Part 2, Strategy 3
Action Item 2: Improve supervision workforce practices, such as hiring, training, and evaluation.
Why it matters
Just as decreasing class size in schools is necessary but not sufficient to improve education outcomes, decreasing caseload sizes alone will have little benefit unless probation and parole officers are trained to work with people on supervision to help them avoid drug use, find and retain employment, gain self-control, and manage peer influences. Different staff positions require different skill sets and types and depth of knowledge, which need to be reflected in job descriptions, training, performance evaluations, and promotion opportunities. Supervision agencies are moving away from focusing mainly on compliance monitoring and reacting to violations to adopting a more effective and proactive approach to supervision that balances probationers’ accountability and behavior change with the application of the risk-needs-responsivity (RNR) principles that research shows are effective at reducing recidivism.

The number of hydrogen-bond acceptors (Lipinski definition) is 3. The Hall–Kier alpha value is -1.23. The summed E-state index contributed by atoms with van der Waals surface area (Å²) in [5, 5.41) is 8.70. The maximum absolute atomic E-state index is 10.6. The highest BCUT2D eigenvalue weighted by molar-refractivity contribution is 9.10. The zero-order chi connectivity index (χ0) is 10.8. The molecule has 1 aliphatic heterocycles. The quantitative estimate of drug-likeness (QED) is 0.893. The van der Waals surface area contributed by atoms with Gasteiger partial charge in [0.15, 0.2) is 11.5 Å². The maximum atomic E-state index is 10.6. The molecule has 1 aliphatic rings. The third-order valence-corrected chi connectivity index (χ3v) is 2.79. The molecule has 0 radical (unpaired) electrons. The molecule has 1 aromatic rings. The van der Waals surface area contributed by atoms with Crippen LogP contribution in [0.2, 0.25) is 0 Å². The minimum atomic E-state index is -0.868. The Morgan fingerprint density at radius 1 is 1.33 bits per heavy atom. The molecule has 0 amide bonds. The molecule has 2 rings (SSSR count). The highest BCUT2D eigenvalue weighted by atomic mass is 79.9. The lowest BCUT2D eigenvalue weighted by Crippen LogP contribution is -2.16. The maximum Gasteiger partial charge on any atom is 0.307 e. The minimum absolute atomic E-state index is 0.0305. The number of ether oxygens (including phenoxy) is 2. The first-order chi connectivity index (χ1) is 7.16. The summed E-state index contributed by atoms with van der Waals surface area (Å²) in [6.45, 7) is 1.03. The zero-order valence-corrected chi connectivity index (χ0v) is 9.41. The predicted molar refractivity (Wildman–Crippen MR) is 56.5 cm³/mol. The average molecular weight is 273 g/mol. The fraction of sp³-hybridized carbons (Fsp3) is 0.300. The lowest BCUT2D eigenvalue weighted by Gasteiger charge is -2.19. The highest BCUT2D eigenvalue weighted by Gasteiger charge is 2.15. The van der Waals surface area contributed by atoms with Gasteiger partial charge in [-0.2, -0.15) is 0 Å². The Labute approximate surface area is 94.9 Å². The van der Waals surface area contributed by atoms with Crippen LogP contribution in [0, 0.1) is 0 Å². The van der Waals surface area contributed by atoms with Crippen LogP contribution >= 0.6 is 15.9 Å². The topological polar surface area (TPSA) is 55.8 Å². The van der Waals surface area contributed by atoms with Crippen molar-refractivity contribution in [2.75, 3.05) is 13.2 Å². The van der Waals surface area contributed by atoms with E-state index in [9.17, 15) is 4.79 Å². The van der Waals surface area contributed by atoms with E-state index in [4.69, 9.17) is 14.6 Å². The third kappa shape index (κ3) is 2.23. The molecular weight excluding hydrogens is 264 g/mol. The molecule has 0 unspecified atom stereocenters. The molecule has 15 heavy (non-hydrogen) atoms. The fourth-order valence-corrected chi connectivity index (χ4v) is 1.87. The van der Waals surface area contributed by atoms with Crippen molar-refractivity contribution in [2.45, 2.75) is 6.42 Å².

To achieve results, supervision agencies are recruiting and hiring people who fit this paradigm of officer responsiveness. Officer training is expanding beyond defensive tactics, arrest procedures, and firearms training to include core correctional practices (CCP) and RNR principles, but there is still room for improvement. Research shows that supervision staff who are trained in applying the RNR principles, in conjunction with CCP, use these skills more than staff without training, and people on their caseloads have higher success rates on supervision.
Supervision officers and correctional staff need training on CCP and the RNR principles as part of the onboarding process and periodically thereafter to help staff maintain and hone their skills. Time spent on these trainings needs to be at least comparable in length to time spent on defensive tactics and firearms.